[Originally written for The Metal Observer]

NARNIA Long Live the King

Album · 1999 · Power Metal
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After receiving encouraging feedback for their debut LP Awakening, guitarist CJ Grimmark and vocalist Christian Liljegren went back to the studio to record Narnia’s sophomore album. This time, however, the duo enlisted a fully-fledged line-up to realize their artistic vision, instead of relying on Grimmark to play all instruments by himself. Joining Grimmark and Liljegren on this album are bassist Jakob Persson, drummer Andreas Johansson and keyboard player Martin Claesson. The new line-up makes a huge difference in shaping Narnia’s music, as it confers a more powerful and well-rounded sound to the band that was missing on the debut album.

Long Live the King is otherwise cut from the same cloth as Awakening, finding inspiration in the neoclassical metal music of Rainbow and Malmsteen’s Rising Force and mixing influences from hard rock, power metal, and baroque music. The album is dominated by majestic mid-tempo songs that exalt Grimmark’s skilled but melodic playing and Liljegren’s trained tenor voice, one of the cleanest and most controlled one can find in this branch of metal. The guitar takes inevitably centre-stage as in much of neoclassical metal music, with lots of excellent hard rock riffs, melodic leads and solos. I particularly appreciate Grimmark’s playing here, as he never loses sight of melody when he constructs his solos and leads, in contrast to other neoclassical guitar heroes (including Malmsteen himself) who often seem to privilege fast and technical playing over anything else. The keyboards also feature prominently on this album to provide texture to the song with a wide range of sounds from harpsichord to organ to sampled choirs. This is a nice difference compared to the debut album, which highlights the importance of having included Martin Claesson in the line-up. The same goes for the inclusion of Persson and Johansson: having a real, flesh-and-blood rhythmic session instead of programmed drums makes a huge difference in the overall album’s sound.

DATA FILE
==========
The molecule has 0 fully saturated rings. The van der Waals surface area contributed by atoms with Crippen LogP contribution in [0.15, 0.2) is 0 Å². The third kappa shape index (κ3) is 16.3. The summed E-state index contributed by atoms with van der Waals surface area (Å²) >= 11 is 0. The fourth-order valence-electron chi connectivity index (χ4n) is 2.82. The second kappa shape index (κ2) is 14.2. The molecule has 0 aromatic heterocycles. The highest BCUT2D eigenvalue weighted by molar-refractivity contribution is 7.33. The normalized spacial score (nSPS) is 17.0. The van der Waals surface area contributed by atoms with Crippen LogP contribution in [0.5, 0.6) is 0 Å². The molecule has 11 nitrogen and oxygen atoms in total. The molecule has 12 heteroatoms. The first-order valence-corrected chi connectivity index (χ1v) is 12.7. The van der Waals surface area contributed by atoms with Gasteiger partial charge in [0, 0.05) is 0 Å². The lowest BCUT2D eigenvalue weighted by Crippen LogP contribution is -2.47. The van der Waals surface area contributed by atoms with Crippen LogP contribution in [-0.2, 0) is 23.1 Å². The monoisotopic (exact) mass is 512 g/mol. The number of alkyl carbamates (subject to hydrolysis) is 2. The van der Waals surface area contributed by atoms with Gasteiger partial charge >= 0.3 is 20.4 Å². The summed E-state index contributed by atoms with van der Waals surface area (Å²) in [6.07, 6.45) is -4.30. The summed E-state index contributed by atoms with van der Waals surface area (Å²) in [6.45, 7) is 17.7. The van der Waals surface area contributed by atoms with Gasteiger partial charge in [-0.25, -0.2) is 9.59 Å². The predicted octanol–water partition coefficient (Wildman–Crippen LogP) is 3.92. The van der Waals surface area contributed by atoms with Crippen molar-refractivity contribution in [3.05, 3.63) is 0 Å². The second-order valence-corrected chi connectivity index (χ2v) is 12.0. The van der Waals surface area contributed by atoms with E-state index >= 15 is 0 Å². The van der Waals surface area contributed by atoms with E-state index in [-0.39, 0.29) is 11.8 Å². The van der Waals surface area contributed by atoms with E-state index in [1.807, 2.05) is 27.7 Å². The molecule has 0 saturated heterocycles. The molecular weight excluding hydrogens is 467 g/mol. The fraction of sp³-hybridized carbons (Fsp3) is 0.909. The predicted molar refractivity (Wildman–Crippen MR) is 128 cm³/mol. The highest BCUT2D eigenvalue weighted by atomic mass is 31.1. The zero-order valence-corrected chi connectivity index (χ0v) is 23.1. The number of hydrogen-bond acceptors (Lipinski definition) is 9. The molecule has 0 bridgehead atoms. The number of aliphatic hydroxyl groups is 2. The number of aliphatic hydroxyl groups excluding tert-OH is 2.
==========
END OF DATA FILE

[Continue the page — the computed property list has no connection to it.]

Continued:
The other main area of improvement compared to the debut record lies in the quality of the melodies. Awakening was a bit hit-and-miss when it came to providing memorable hooks that could transform a good song into a classic. In contrast, Long Live the King contains 3 or 4 tracks (“Living Water”, “Shelter Through the Pain”, the title-track) that are proper masterpieces, and the fact that such songs have been regularly included in the band’s live performances decades after their initial release is testament to that. More generally, it is hard to find weak songs in this album. Each one provides interesting moments, be it a catchy vocal hook, an exciting solo, or just a good riff. In addition to the tracks mentioned earlier, I am particularly fond of “Dangerous Game”, the only fast piece on the album that sounds like a cross between Malmsteen and Royal Hunt, and the closing track “Star Over Bethlehem”, a dark mammothian affair that finds inspiration in the doomy hard rock of Black Sabbath and Dio and provides a perfect conclusion to this epic but overall mellow and melancholic album.

If I were to nit-pick, I’d have to say that the album lacks a bit of variation across its 10 tracks. They all have the same structure (verse/prechorus/chorus/solo), explore similar moods and atmospheres (with the exception perhaps of the more upbeat “Dangerous Game”), and even rely on melodies that are constructed and delivered in a way that is not terribly different from song to song. While on the one hand this ensures that Long Live the King feels very cohesive as an album (something that Awakening was lacking), there is an inherent risk of having the listener lose interest and excitement as the clock ticks on. Fortunately, this risk is by and large avoided thanks to the excellent quality of the songwriting that ensures that things do remain interesting and exciting throughout, despite the nagging sense of sameness one may experience as the album progresses.

Overall, Long Live the King is probably the strongest album released by Narnia throughout their career. It is fuelled by excellent songs with memorable melodies, strong performances and a good production sound. It is the record I reach for whenever I feel in the mood for some Narnia and sits up there with the best albums in the neoclassical metal genre.

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  • Posted 7 months ago in MMA Best of Year 2021 Voting Thread
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  • Posted 1 year ago in MMA Best of Year 2020 Voting Thread
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lukretion wrote:
1 year ago
Thank you! :-)
Tupan wrote:
1 year ago
UMUR wrote:
1 year ago
Great review and nice to see a new reviewer here :-)